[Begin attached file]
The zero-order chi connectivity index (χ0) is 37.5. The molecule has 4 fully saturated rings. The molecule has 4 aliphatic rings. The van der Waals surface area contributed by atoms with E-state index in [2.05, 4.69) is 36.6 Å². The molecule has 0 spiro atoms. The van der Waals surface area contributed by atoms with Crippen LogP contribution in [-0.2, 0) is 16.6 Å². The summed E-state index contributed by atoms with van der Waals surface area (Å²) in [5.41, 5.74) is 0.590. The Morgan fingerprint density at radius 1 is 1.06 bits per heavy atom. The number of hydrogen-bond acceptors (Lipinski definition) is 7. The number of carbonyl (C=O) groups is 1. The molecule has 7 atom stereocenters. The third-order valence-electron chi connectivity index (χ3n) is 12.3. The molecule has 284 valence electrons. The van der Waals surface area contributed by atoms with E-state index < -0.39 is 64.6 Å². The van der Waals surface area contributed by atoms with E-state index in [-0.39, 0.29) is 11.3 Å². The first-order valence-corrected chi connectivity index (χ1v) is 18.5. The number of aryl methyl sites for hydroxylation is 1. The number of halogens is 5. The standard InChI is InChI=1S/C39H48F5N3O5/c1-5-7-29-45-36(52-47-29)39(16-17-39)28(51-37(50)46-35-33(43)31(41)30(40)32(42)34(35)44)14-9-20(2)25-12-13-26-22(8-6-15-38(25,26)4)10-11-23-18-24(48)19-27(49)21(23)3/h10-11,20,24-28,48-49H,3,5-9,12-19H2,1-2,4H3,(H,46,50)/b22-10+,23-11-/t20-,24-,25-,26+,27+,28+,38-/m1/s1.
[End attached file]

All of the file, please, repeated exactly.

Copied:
The zero-order chi connectivity index (χ0) is 37.5. The molecule has 4 fully saturated rings. The molecule has 4 aliphatic rings. The van der Waals surface area contributed by atoms with E-state index in [2.05, 4.69) is 36.6 Å². The molecule has 0 spiro atoms. The van der Waals surface area contributed by atoms with Crippen LogP contribution in [-0.2, 0) is 16.6 Å². The summed E-state index contributed by atoms with van der Waals surface area (Å²) in [5.41, 5.74) is 0.590. The Morgan fingerprint density at radius 1 is 1.06 bits per heavy atom. The number of hydrogen-bond acceptors (Lipinski definition) is 7. The number of carbonyl (C=O) groups is 1. The molecule has 7 atom stereocenters. The third-order valence-electron chi connectivity index (χ3n) is 12.3. The molecule has 284 valence electrons. The van der Waals surface area contributed by atoms with E-state index < -0.39 is 64.6 Å². The van der Waals surface area contributed by atoms with E-state index in [-0.39, 0.29) is 11.3 Å². The first-order valence-corrected chi connectivity index (χ1v) is 18.5. The number of aryl methyl sites for hydroxylation is 1. The number of halogens is 5. The standard InChI is InChI=1S/C39H48F5N3O5/c1-5-7-29-45-36(52-47-29)39(16-17-39)28(51-37(50)46-35-33(43)31(41)30(40)32(42)34(35)44)14-9-20(2)25-12-13-26-22(8-6-15-38(25,26)4)10-11-23-18-24(48)19-27(49)21(23)3/h10-11,20,24-28,48-49H,3,5-9,12-19H2,1-2,4H3,(H,46,50)/b22-10+,23-11-/t20-,24-,25-,26+,27+,28+,38-/m1/s1.